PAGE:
Well that's true up to the point that your careless memory leaks cause you to hit some threshold and are terminated! Really, I've had this happen to me in a programming contest, it sucks
Maybe of more interest is the memory access part of my post - who hasn't had their C SIGSEGV'd for invalid pointer and/or buffer overrun offences?
btw I agree wrt algorithmic complexity but then I've never coded in a contest with a CPU time bound like this one apparently has..
OK C could be a computationally fast solution, but I'd go for Python anyway. Why? Mainly this: How many new C programmers (i.e. less than 1 or 2 years experience) can write programs without obscure memory leak/access problems? How much time have slashdotters wasted looking for elusive segfaults in C code? I know I've wasted hours, days, chasing buffer overruns in school assignments. Or worse are the ones you don't see; they only trigger on the examiner's machine..
Barence sends in a report from pcpro.co.uk that says "Under its original plans, Mozilla would roll out Firefox 3.6 and 3.7 over the course of 2009, each bringing minor improvements to the browser. However, a steady stream of delays to Firefox 3.6 has rendered that goal unobtainable, forcing Mozilla to rethink its release. As a result, Firefox 3.7 has been dropped and will be replaced with feature updates for Firefox 3.6 that will be rolled out with security updates. This should free up the team to work on the next major release, Firefox 4, slated for the last quarter of 2010, which is expected to follow the same development process." Updated 20100116 00:54 GMT by timothy: Alexander Limi, from Firefox User Experience, says that the PC Pro article linked above misinterprets the situation, and that 3.7 is still on the roadmap before 4.0. The confusion stems from a schedule realignment: the out-of-process plugins feature, originally slated to land in 3.7, will instead ship as a minor update in Firefox's 3.6 series. According to Limi, CNET gets it right."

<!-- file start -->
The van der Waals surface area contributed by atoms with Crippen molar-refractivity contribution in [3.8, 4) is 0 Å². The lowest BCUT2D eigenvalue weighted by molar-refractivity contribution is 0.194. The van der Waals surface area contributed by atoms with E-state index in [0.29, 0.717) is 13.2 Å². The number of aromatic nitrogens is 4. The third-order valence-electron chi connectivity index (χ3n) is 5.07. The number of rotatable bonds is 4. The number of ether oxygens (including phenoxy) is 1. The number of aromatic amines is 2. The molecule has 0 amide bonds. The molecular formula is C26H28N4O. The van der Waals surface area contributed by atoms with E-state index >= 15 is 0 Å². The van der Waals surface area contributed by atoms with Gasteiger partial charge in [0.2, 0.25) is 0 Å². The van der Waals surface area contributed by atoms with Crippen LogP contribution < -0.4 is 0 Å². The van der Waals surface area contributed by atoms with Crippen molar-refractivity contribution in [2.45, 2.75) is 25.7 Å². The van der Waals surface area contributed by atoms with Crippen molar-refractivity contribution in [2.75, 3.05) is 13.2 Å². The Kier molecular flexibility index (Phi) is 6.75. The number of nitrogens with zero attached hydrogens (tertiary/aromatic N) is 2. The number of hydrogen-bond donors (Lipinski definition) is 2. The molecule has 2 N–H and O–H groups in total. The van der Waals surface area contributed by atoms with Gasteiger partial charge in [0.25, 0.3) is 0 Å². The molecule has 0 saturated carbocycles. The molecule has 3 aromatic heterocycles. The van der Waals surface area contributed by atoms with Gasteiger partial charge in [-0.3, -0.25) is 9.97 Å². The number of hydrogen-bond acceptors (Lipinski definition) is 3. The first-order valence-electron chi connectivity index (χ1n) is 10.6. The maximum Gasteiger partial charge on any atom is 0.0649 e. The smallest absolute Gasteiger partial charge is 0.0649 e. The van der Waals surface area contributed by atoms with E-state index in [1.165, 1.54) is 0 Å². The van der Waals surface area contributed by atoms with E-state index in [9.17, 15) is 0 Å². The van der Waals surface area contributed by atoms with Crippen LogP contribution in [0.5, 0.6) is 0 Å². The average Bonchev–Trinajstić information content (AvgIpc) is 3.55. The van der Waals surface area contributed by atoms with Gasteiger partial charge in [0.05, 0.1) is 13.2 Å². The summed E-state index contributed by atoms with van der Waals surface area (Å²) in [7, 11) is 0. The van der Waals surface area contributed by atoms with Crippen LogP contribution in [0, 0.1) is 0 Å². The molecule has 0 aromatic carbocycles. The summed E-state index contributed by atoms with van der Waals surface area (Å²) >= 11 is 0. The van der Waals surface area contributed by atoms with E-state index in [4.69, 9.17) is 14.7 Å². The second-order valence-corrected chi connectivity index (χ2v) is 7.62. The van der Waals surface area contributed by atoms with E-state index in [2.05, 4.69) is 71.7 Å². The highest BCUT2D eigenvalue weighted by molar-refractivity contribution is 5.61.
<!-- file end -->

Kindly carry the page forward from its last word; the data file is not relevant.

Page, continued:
Astronomers from UC Berkeley have identified 33 pairs of waltzing black holes, closing the gap somewhat between the observed population of super-massive black hole pairs and what had been predicted by theory. "Astronomical observations have shown that 1) nearly every galaxy has a central super-massive black hole (with a mass of a million to a billion times the mass of the Sun), and 2) galaxies commonly collide and merge to form new, more massive galaxies. As a consequence of these two observations, a merger between two galaxies should bring two super-massive black holes to the new, more massive galaxy formed from the merger. The two black holes gradually in-spiral toward the center of this galaxy, engaging in a gravitational tug-of-war with the surrounding stars. The result is a black hole dance, choreographed by Newton himself. Such a dance is expected to occur in our own Milky Way Galaxy in about 3 billion years, when it collides with the Andromeda Galaxy."
surely you're going to code better if what ever you do hear is pleasing to you.. Throw in a pair of noise-cancelling headphones so you can have the music on whisper-quiet and you're set.